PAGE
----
The MYO9A gene encodes an unconventional myosin protein which is part of a family of molecular motors. MYO9A appears to be of particular importance in neuronal branching and axon guidance and appears to be required for formation of the neuromuscular junction during development (O'Connor et al. 2016. PubMed ID: 27259756). Knockdown of MYO9A in zebrafish resulted in abnormal movement and tail curvature (O'Connor et al. 2016. PubMed ID: 27259756). MYO9A has been cited as a nonessential gene for growth of human tissue culture cells (Online Gene Essentiality). MYO9A is relatively intolerant to loss-of-function variants (gnomAD).

Clinical Sensitivity - Sequencing with CNV PGxome

The clinical sensitivity is difficult to estimate, as to date, a limited number of cases have been described in the literature. Analytical sensitivity should be high as all pathogenic variants reported to date are detectable by sequencing.

Testing Strategy

This test is performed using Next-Gen sequencing with additional Sanger sequencing as necessary.

This test provides full coverage of all coding exons of the MYO9A gene plus 10 bases flanking noncoding DNA in all available transcripts in addition to non-coding regions in which pathogenic variants have been identified at PreventionGenetics or reported elsewhere. We define full coverage as ≥20X NGS reads or Sanger sequencing. PGnome panels typically provide slightly increased coverage over the PGxome equivalent. PGnome sequencing panels have the added benefit of additional analysis and reporting of deep intronic regions (where applicable).

Dependent on the sequencing backbone selected for this testing, discounted reflex testing to any other similar backbone-based test is available (i.e., PGxome panel to whole PGxome; PGnome panel to whole PGnome).

Indications for Test

Candidates for this test are patients with clinical features of congenital myasthenic syndrome or fetal akinesia. Targeted testing is indicated for family members of patients who have known pathogenic variants in MYO9A. This test may also be considered for the reproductive partners of individuals who carry pathogenic variants in MYO9A.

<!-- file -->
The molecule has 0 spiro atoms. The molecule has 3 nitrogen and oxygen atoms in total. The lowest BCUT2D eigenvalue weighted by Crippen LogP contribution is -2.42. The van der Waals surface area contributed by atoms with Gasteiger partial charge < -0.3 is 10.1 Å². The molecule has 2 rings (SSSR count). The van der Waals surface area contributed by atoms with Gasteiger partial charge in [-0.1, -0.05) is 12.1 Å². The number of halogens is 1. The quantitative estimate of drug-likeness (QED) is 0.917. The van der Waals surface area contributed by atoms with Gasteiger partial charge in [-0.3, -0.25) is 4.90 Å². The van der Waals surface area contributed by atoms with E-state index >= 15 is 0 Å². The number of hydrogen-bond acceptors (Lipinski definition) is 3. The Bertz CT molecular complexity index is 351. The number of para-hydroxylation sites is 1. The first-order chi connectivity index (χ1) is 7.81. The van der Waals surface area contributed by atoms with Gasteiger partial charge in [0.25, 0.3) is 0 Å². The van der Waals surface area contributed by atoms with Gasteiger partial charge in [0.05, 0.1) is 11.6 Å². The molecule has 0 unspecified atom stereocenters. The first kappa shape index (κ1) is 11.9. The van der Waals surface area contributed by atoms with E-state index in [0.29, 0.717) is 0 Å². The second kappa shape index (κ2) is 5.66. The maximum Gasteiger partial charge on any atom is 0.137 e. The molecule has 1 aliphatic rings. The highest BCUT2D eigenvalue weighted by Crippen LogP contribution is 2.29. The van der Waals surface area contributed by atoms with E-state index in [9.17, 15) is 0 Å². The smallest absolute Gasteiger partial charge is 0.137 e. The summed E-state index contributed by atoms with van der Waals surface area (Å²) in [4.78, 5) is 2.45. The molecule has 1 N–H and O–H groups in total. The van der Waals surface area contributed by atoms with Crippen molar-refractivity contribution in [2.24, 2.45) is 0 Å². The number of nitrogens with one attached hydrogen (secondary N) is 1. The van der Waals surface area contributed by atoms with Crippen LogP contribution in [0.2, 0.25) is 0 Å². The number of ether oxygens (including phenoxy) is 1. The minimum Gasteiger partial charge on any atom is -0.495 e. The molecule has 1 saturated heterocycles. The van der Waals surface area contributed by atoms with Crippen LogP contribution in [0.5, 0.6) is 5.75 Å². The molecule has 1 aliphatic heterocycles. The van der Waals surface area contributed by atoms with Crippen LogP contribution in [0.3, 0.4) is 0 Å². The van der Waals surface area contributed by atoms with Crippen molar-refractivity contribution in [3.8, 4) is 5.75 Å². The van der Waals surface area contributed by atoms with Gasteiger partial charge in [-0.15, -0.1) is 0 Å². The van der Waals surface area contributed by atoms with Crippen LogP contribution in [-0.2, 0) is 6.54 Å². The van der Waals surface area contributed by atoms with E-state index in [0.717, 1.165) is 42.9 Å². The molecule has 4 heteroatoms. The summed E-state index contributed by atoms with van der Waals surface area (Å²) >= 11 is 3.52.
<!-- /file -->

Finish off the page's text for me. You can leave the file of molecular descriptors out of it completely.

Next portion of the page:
Gene

Official Gene Symbol OMIM ID
MYO9A 604875
Inheritance Abbreviation
Autosomal Dominant AD
Autosomal Recessive AR
X-Linked XL
Mitochondrial MT

Disease

Name Inheritance OMIM ID
Myasthenic syndrome, congenital, 24, presynaptic AR 618198

Citations

  • Abicht et al. 2016. PubMed ID: 20301347
  • Bayram et al. 2016. PubMed ID: 26752647
  • Genome Aggregation Database.
  • Maddirevula et al. 2018. PubMed ID: 30237576
  • O'Connor et al. 2016. PubMed ID: 27259756
  • Online Gene Essentiality (OGEE).
  • Pergande et al. 2020. PubMed ID: 31680123
  • Vanhaesebrouck and Beeson. 2019. PubMed ID: 31361628

Ordering/Specimens

Ordering Options

We offer several options when ordering sequencing tests. For more information on these options, see our Ordering Instructions page. To view available options, click on the Order Options button within the test description.

myPrevent - Online Ordering

  • The test can be added to your online orders in the Summary and Pricing section.
  • Once the test has been added log in to myPrevent to fill out an online requisition form.
  • PGnome sequencing panels can be ordered via the myPrevent portal only at this time.

Requisition Form

  • A completed requisition form must accompany all specimens.
  • Billing information along with specimen and shipping instructions are within the requisition form.
  • All testing must be ordered by a qualified healthcare provider.

For Requisition Forms, visit our Forms page


Specimen Types

Specimen Requirements and Shipping Details

PGxome (Exome) Sequencing Panel

PGnome (Genome) Sequencing Panel

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ORDER OPTIONS

View Ordering Instructions

1) Select Test Method (Backbone)


1) Select Test Type


2) Select Additional Test Options

STAT and Prenatal Test Options are not available with Patient Plus.

No Additional Test Options are available for this test.

Note: acceptable specimen types are whole blood and DNA from whole blood only.
Total Price: $